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Top Ten Things to Pack in a Basic Weather Emergency Kit

Top Ten Things to Pack in a Basic Weather Emergency Kit

In preparing your home and family for the possibility of having to take shelter in a tornado warning, it is not only important to plan where you are taking shelter, but also what you are bringing with you.


Everyone should have a basic emergency kit ready to go in their shelter space.  This will help you be prepared for the possibility of being stuck in your space if your home is damaged or if debris blocks your shelter entrance/exit.  This is a little bit different from the type of emergency kit you would pack for your car or for evacuating your home, though for those two types of kits (or “go-bags,) this is a good start as well.

For many of these items you’ll want to be sure they are in a waterproof or weather sealed type of bag or container.  Your local sporting goods store will have some good options, but you can also put things inside large ziplock bags and put those inside any bag you have available; we would suggest a medium to large duffel bag or something similar.


1.  Water
Water is the number one survival tool, but something many people don’t think about.  It can be bulky but it’s necessary.  If you have a dedicated shelter space in your home, (closet, basement, etc) stash a pack of bottled water there.  It’s also a good idea to have water in your car as well.  Keep at least one bottle of water in your emergency bag.

2.  Food
Food is important to keep you going if you’re stuck somewhere for a while.  Ideas are:  granola bars, beef jerky, protein bars, etc.  If you decide to stash canned goods in your space don’t forget a compact can opener if they don’t have pop lids.  A fork is also helpful if you choose canned goods.

3.  First Aid Kit
You certainly want to be prepared if you get hurt, and in the case of severe weather, it can (unfortunately) be a possibility.  Make sure you have bandages, sterilizing pads/iodine and gauze.  Taking a first aid course will also make you all the more prepared if the worst does happen.  It’s also not a bad idea to add some advil, aspirin, benadryl and tums.

4.  Cell phone and whistle or horn
In severe weather situations, it often does occur that power goes out, and sometimes cell towers go down or are heavily overwhelmed.  Definitely take your cell phone with you in case you are able to use it, but you should also plan that you have no way to contact the outside world to let them know where you are or if you are stuck.  For this reason it is a great idea to pack a whistle or air horn.  This gives you the ability to make noise from a hidden spot or a pile of debris if you need to.  This simple tool could save your life.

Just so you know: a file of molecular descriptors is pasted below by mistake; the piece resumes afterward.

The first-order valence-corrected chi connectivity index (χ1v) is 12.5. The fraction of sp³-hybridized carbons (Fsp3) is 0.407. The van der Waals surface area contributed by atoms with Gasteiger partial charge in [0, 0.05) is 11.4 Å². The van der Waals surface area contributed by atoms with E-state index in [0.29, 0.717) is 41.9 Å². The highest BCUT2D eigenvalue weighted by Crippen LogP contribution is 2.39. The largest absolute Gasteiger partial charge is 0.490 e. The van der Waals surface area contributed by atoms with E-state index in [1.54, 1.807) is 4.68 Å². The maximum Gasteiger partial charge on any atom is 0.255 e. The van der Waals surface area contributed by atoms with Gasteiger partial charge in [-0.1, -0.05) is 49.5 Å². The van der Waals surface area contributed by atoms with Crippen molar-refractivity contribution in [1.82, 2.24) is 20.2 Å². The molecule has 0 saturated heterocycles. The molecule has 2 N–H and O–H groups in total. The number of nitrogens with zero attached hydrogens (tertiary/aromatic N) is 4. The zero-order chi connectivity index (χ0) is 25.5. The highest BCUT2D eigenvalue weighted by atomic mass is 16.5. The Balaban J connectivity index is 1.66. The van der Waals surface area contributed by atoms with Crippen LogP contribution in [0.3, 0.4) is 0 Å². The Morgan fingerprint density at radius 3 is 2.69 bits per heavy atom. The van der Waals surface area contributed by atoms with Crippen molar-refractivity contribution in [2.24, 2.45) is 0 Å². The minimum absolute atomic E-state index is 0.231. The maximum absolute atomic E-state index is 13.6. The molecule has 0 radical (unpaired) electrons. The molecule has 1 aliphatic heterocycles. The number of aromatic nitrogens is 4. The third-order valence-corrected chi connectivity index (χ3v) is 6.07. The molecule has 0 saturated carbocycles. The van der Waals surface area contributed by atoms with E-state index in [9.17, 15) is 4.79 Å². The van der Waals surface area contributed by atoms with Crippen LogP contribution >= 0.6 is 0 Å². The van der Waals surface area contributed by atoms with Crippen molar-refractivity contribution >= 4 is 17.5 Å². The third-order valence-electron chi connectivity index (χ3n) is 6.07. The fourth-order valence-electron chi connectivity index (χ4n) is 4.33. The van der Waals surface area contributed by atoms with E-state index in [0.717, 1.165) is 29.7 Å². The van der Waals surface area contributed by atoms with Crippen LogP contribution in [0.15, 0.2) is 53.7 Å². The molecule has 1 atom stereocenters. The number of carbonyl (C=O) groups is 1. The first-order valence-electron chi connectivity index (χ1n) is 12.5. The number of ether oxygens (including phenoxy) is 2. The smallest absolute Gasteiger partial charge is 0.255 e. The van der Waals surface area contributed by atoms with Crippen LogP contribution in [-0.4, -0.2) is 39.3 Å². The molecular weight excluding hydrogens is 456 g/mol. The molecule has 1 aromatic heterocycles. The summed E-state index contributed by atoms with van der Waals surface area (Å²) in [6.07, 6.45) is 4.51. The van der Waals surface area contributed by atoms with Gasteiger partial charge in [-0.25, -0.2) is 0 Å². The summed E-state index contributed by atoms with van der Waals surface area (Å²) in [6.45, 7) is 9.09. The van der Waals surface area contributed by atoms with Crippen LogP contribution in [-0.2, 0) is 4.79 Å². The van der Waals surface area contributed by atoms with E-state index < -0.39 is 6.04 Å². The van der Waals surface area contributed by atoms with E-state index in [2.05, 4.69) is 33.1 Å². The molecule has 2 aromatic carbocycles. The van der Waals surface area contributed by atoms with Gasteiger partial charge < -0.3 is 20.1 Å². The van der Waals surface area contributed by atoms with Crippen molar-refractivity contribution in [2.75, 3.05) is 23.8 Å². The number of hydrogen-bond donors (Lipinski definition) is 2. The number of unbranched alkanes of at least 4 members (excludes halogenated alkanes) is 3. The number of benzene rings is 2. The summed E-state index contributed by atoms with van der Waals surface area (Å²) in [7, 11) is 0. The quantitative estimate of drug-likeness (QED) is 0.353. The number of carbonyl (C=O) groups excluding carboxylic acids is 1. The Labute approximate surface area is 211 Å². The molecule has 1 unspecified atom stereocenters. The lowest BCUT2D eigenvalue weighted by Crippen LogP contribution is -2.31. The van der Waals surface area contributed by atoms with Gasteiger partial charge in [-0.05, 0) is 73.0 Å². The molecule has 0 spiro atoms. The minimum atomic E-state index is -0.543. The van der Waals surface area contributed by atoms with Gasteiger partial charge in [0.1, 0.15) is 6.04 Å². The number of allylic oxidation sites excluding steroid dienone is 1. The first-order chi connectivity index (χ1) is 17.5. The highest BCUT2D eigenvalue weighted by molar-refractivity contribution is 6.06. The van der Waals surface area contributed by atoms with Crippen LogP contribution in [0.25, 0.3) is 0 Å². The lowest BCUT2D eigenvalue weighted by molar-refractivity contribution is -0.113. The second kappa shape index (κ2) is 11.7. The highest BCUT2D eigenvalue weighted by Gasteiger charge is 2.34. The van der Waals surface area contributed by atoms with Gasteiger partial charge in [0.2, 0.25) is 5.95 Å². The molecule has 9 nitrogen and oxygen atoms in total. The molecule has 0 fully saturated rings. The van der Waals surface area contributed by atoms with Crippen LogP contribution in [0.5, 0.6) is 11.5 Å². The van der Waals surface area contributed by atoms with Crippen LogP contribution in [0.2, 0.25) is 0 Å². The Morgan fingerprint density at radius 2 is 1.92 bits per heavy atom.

5.  Family documents
Make copies of all your family documents (birth certificates, marriage licenses, etc.) and pack them away in a waterproof envelope inside your kit.  If your belongings are scattered, damaged or lost, you will be thankful to have another copy.

6.  Flashlight and batteries
You definitely want to be able to see what you are doing when you have little or no light available to you.  You could even get a headlamp to free your hands up while you are doing things.  Be sure to store the batteries in a waterproof container.

7.  Crank radio
When power goes out, a crank radio is a wonderful resource to stay connected and aware of what is going on.  This overcomes the need to rely on batteries.

8.  Work gloves, walking shoes or boots and a change of clothes
If you have a pair of boots or shoes you were planning on pitching, throw it into this kit.  If you can’t afford a new pair of shoes for this purpose it is a cost effective way to put them in there.  Or, if you were planning on buying a new pair for yourself, put your current pair in the kit.  Work gloves are also ideal in case you need to lift or move things that could be rough on your hands: tree limbs or branches, wood, or other debris.  And a change of clothes is important, especially if you’re unable to get out for a day or two, or if water or other things cause you to need a change of clothing.  A cotton bandana is also a good idea to use as a face cover, rag, washcloth, etc.

9.  Blanket / jacket
Keeping warm is important, so be sure to pack a blanket or compact down jacket for each person.

10.  Personal items
This includes things like medications, prescription glasses or contact solution, feminine products, kleenex/toilet paper, chapstick, eye drops, etc.  Also if you have pets, you don’t want to forget about their needs.  Water, pet food, ID tags/proof of ownership and medications for them as well.



We hope you have found this information helpful and encourage you to get started on putting together your emergency kit today.  It’s a simple but important step that can help save your life in the event of an emergency weather situation.

Stay tuned for follow-up advice on a car emergency kit, and a basic outdoors survival kit!  You can find a complete disaster checklist at the NSF website here.


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